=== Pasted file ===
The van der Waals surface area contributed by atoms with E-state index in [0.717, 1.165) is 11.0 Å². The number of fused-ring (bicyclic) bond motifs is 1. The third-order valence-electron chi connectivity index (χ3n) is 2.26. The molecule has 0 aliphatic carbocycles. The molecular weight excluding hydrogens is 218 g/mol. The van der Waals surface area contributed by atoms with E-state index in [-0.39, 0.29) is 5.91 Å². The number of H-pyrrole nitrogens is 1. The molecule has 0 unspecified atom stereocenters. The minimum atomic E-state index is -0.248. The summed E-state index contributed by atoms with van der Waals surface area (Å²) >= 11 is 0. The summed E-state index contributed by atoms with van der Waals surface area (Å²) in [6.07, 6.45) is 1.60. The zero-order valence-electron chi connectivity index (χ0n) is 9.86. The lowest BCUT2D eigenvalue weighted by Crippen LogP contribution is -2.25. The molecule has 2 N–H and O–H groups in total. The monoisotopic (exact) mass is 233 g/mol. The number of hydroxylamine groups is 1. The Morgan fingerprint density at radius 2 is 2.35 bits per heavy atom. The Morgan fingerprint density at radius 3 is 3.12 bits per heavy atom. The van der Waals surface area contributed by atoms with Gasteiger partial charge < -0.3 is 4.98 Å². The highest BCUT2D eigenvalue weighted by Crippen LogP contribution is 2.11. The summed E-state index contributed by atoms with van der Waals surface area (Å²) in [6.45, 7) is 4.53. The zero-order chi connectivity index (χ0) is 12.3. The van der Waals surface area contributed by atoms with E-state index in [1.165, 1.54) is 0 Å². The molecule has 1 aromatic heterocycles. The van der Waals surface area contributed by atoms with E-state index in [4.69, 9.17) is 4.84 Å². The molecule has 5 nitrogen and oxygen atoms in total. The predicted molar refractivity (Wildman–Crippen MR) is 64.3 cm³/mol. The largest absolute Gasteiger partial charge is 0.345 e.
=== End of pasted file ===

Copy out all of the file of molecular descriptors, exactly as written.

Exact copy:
The van der Waals surface area contributed by atoms with E-state index in [0.717, 1.165) is 11.0 Å². The number of fused-ring (bicyclic) bond motifs is 1. The third-order valence-electron chi connectivity index (χ3n) is 2.26. The molecule has 0 aliphatic carbocycles. The molecular weight excluding hydrogens is 218 g/mol. The van der Waals surface area contributed by atoms with E-state index in [-0.39, 0.29) is 5.91 Å². The number of H-pyrrole nitrogens is 1. The molecule has 0 unspecified atom stereocenters. The minimum atomic E-state index is -0.248. The summed E-state index contributed by atoms with van der Waals surface area (Å²) >= 11 is 0. The summed E-state index contributed by atoms with van der Waals surface area (Å²) in [6.07, 6.45) is 1.60. The zero-order valence-electron chi connectivity index (χ0n) is 9.86. The lowest BCUT2D eigenvalue weighted by Crippen LogP contribution is -2.25. The molecule has 2 N–H and O–H groups in total. The monoisotopic (exact) mass is 233 g/mol. The number of hydroxylamine groups is 1. The Morgan fingerprint density at radius 2 is 2.35 bits per heavy atom. The Morgan fingerprint density at radius 3 is 3.12 bits per heavy atom. The van der Waals surface area contributed by atoms with Gasteiger partial charge < -0.3 is 4.98 Å². The highest BCUT2D eigenvalue weighted by Crippen LogP contribution is 2.11. The summed E-state index contributed by atoms with van der Waals surface area (Å²) in [6.45, 7) is 4.53. The zero-order chi connectivity index (χ0) is 12.3. The van der Waals surface area contributed by atoms with E-state index in [1.165, 1.54) is 0 Å². The molecule has 1 aromatic heterocycles. The van der Waals surface area contributed by atoms with E-state index in [4.69, 9.17) is 4.84 Å². The molecule has 5 nitrogen and oxygen atoms in total. The predicted molar refractivity (Wildman–Crippen MR) is 64.3 cm³/mol. The largest absolute Gasteiger partial charge is 0.345 e.